Estate Management



Since incapacity can strike anyone at anytime, all adults over 18 should consider having:

  • A durable power of attorney: This document lets you name someone to manage your property for you in case you become incapacitated and cannot do so.
  • An advanced medical directive: The three main types of advanced medical directives are (1) a living will, (2) a durable power of attorney for health care (also known as a health-care proxy), and (3) a Do Not Resuscitate order. Be aware that not all states allow each kind of medical directive, so make sure you execute one that will be effective for you.


If you’re young and single, you may not need much estate planning. But if you have some material possessions, you should at least write a will. If you don’t, the wealth you leave behind if you die will likely go to your parents, and that might not be what you would want. A will lets you leave your possessions to anyone you choose (e.g., your significant other, siblings, other relatives, or favorite charity).


You’ve committed to a life partner but aren’t legally married. For you, a will is essential if you want your property to pass to your partner at your death. Without a will, state law directs that only your closest relatives will inherit your property, and your partner may get nothing. If you share certain property, such as a house or car, you should consider owning the property as joint tenants with rights of survivorship. That way, when one of you dies, the jointly held property will pass to the surviving partner automatically.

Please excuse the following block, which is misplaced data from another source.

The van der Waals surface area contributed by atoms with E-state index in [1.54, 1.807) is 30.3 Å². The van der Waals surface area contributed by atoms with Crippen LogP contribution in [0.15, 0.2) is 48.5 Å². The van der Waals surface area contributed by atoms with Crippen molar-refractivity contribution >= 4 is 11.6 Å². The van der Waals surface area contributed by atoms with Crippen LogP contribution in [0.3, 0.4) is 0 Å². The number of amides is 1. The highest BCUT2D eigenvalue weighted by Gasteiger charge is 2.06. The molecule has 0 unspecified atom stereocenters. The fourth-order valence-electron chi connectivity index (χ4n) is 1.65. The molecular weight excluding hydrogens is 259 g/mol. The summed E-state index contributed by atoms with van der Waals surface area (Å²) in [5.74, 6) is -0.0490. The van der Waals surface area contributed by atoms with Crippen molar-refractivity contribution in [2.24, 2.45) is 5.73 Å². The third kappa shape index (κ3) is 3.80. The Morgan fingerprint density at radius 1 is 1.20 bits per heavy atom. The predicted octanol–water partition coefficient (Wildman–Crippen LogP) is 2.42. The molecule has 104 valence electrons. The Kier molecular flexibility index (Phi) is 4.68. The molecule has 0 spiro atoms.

Married couples are effectively treated as one economic unit for federal gift tax and federal estate tax purposes, as long as each spouse is a U.S. citizen. This is accomplished using the unlimited marital deduction–a powerful estate planning tool, because you can conceivably give or leave your entire estate to your spouse tax free. The deduction not only allows spouses to shift wealth between each other without incurring gift tax or estate taxes, but also allows spouses to maximize the benefits that result (e.g., equalizing your estates to take full advantage of the applicable exclusion amount). This is especially important since the passage of the Economic Growth and Tax Relief Reconciliation Act of 2001 (the 2001 Tax Act) signed by President Bush on June 7, 2001, which has increased the exclusion amount (as described in a following section). Married couples should also consider creating a bypass or credit shelter trust.


If you’re married and have children, you and your spouse should each have your own will. For you, wills are vital because they can name a guardian for your minor children in case both of you die simultaneously. If you fail to name a guardian in your will, a court may appoint someone you might not have chosen. Furthermore, without a will, some states dictate that at your death some of your property goes to your children and not to your spouse. If minor children inherit directly, the surviving parent will need court permission to manage the money for them.

You may also want to consult an attorney about establishing a trust to manage your children’s assets in the event that both you and your spouse die at the same time.